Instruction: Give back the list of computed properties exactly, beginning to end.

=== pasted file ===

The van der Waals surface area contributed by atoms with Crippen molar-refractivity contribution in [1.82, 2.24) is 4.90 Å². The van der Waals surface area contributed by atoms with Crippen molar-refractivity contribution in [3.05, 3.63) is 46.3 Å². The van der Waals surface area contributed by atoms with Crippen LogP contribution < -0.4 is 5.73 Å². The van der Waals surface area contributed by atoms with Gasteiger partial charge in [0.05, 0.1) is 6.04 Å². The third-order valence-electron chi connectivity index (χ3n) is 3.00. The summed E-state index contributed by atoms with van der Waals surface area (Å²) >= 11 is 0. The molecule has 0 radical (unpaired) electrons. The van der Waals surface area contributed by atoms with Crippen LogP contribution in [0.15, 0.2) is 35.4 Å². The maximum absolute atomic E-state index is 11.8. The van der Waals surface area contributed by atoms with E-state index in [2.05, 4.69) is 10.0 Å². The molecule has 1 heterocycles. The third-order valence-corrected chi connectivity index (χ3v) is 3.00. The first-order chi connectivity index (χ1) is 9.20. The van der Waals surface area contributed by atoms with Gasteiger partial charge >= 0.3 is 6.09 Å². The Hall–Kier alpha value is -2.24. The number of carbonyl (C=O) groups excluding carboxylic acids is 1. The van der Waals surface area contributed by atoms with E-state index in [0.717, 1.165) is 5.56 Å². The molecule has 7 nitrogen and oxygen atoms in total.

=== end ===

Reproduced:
The van der Waals surface area contributed by atoms with Crippen molar-refractivity contribution in [1.82, 2.24) is 4.90 Å². The van der Waals surface area contributed by atoms with Crippen molar-refractivity contribution in [3.05, 3.63) is 46.3 Å². The van der Waals surface area contributed by atoms with Crippen LogP contribution < -0.4 is 5.73 Å². The van der Waals surface area contributed by atoms with Gasteiger partial charge in [0.05, 0.1) is 6.04 Å². The third-order valence-electron chi connectivity index (χ3n) is 3.00. The summed E-state index contributed by atoms with van der Waals surface area (Å²) >= 11 is 0. The molecule has 0 radical (unpaired) electrons. The van der Waals surface area contributed by atoms with Crippen LogP contribution in [0.15, 0.2) is 35.4 Å². The maximum absolute atomic E-state index is 11.8. The van der Waals surface area contributed by atoms with E-state index in [2.05, 4.69) is 10.0 Å². The molecule has 1 heterocycles. The third-order valence-corrected chi connectivity index (χ3v) is 3.00. The first-order chi connectivity index (χ1) is 9.20. The van der Waals surface area contributed by atoms with Gasteiger partial charge >= 0.3 is 6.09 Å². The Hall–Kier alpha value is -2.24. The number of carbonyl (C=O) groups excluding carboxylic acids is 1. The van der Waals surface area contributed by atoms with E-state index in [0.717, 1.165) is 5.56 Å². The molecule has 7 nitrogen and oxygen atoms in total.